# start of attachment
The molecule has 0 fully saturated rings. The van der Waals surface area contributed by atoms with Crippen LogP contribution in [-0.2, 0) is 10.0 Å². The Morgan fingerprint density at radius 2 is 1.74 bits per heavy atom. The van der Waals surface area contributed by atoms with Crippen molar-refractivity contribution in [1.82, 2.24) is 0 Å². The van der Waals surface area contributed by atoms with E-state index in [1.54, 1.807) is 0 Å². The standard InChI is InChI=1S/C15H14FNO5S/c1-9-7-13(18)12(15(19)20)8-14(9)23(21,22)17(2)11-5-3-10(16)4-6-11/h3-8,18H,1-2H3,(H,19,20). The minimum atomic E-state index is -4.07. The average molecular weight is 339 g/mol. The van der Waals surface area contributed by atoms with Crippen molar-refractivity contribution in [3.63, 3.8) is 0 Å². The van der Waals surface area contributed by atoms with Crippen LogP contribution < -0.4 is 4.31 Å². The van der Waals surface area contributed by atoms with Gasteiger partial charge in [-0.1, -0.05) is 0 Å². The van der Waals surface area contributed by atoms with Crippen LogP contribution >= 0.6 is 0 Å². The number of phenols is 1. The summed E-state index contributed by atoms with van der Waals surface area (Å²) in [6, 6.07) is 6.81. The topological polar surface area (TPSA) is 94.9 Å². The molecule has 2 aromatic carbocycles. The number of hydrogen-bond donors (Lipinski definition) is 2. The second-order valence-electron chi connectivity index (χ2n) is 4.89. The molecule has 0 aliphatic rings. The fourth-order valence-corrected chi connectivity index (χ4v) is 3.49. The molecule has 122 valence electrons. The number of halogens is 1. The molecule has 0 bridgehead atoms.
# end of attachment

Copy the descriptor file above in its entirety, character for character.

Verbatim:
The molecule has 0 fully saturated rings. The van der Waals surface area contributed by atoms with Crippen LogP contribution in [-0.2, 0) is 10.0 Å². The Morgan fingerprint density at radius 2 is 1.74 bits per heavy atom. The van der Waals surface area contributed by atoms with Crippen molar-refractivity contribution in [1.82, 2.24) is 0 Å². The van der Waals surface area contributed by atoms with E-state index in [1.54, 1.807) is 0 Å². The standard InChI is InChI=1S/C15H14FNO5S/c1-9-7-13(18)12(15(19)20)8-14(9)23(21,22)17(2)11-5-3-10(16)4-6-11/h3-8,18H,1-2H3,(H,19,20). The minimum atomic E-state index is -4.07. The average molecular weight is 339 g/mol. The van der Waals surface area contributed by atoms with Crippen molar-refractivity contribution in [3.63, 3.8) is 0 Å². The van der Waals surface area contributed by atoms with Crippen LogP contribution < -0.4 is 4.31 Å². The van der Waals surface area contributed by atoms with Gasteiger partial charge in [-0.1, -0.05) is 0 Å². The van der Waals surface area contributed by atoms with Crippen LogP contribution >= 0.6 is 0 Å². The number of phenols is 1. The summed E-state index contributed by atoms with van der Waals surface area (Å²) in [6, 6.07) is 6.81. The topological polar surface area (TPSA) is 94.9 Å². The molecule has 2 aromatic carbocycles. The number of hydrogen-bond donors (Lipinski definition) is 2. The second-order valence-electron chi connectivity index (χ2n) is 4.89. The molecule has 0 aliphatic rings. The fourth-order valence-corrected chi connectivity index (χ4v) is 3.49. The molecule has 122 valence electrons. The number of halogens is 1. The molecule has 0 bridgehead atoms.